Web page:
After successful experiment in Olympic National Park, fishers slated for reintroduction into the Cascades
National Park Service (click on photo to enlarge)
A pair of fisher kits peer toward the camera as they are photographed in their den high up a tree in Olympic National Park.
By Rachel LaCorte
The Associated Press
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Wildlife officials reintroduced 90 fishers into Olympic National Park beginning in 2008.
They now are preparing a plan to reintroduce more of the weasel-like animals that hunt porcupines, beavers and hare to Mount Rainier and North Cascades national parks as early as 2015.
“Being able to restore this species is an exciting opportunity,” said Elly Boerke, an environmental protection specialist for the National Park Service.
The initial plan is to introduce 40 fishers a year, with each park receiving a total of 80 animals.
First, though, the national parks, working with the state Department of Fish and Wildlife, is seeking public comment through the end of September.
Then, Boerke said, they’ll assess any environmental impacts or other concerns, with a final decision on whether to move forward with the restoration likely to be made sometime next spring.
Fishers, which feed on small mammals, including snowshoe hares, mountain beavers and porcupines, are found only in North America, in low-to-mid elevation canopy forests.
Fishers were once highly sought for their fur, and in 1934, Washington state prohibited trapping of the animals after their numbers decreased.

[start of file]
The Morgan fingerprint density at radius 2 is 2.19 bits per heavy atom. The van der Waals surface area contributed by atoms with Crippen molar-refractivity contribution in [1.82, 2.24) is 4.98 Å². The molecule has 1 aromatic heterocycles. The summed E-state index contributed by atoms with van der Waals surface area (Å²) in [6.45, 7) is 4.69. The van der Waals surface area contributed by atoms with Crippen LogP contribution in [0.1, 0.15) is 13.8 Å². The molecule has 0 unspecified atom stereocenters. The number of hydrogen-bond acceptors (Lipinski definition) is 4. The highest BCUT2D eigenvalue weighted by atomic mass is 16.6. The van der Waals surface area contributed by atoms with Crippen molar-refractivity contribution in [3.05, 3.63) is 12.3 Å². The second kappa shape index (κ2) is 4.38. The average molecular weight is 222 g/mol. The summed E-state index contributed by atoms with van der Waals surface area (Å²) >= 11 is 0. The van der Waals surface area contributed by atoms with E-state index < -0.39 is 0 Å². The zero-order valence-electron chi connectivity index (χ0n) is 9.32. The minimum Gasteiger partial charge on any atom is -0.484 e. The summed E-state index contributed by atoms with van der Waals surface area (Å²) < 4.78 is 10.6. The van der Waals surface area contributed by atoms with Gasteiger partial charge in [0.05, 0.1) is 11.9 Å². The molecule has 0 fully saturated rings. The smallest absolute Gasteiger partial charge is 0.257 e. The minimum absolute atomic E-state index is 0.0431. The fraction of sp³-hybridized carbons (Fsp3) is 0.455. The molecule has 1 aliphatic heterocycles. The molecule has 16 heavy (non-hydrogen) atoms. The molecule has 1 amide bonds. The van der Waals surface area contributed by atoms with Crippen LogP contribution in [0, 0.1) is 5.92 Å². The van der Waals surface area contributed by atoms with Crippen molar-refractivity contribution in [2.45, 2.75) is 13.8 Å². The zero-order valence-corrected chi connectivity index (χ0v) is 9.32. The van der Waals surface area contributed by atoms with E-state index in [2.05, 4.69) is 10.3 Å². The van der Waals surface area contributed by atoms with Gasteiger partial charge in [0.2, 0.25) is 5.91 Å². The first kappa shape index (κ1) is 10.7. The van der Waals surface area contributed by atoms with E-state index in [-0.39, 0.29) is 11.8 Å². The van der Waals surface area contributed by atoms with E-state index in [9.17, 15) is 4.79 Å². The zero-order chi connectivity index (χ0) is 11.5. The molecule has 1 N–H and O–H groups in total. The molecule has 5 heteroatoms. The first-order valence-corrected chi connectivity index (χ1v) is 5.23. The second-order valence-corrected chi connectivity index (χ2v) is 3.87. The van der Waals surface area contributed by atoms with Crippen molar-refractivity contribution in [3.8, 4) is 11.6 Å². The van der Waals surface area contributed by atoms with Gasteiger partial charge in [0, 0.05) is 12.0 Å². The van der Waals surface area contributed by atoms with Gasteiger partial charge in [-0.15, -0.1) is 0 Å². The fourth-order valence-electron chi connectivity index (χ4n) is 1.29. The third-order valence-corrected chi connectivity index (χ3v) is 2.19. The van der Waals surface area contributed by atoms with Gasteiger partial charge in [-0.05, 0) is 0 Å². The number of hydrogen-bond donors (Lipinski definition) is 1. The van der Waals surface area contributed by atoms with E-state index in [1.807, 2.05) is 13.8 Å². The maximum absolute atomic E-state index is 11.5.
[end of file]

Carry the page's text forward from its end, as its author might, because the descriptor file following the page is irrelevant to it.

By the mid-1900s, the fishers range had shrunk by 43 percent due to trapping, logging and development, according to wildlife officials.
By the mid-90s, they were gone from the region.
The state listed the species as endangered in 1998, and in 2004, the fisher was listed as a candidate for protection under the Endangered Species Act.
Fishers are the only native carnivore missing from the Cascade Range in Washington state, officials said.
“When you take one of the predators out of the system, you’re affecting all the species it preys upon,” said Mason Reid, a wildlife ecologist at Mount Rainier National Park.
Reid noted that fishers had once been used to control the porcupine population because of the damage porcupines cause to trees.
“Each component is part of a puzzle,” he said. “Each component has a role to play in the ecosystem.”
As with the Olympic National Park reintroduction, the fishers for the new plan would be relocated from British Columbia.
Three batches of fishers were introduced into ONP over a three-year period, and monitored by radio collars.
“One of the first things that we learned was boy, they could really move across the landscape,” said Patti Happe, the project leader for the ONP introduction.
Happe said that one fisher that was released in the Quinault area trekked as far south as Centralia, about 100 miles away.
While fishers have been reintroduced in places in the West, including Oregon, there are only two native populations in the West, both in California, according to the Forest Service.
Happe said that Fishers are also found in the upper Midwest and in several East Coast states.
Last modified: August 28. 2013 6:48PM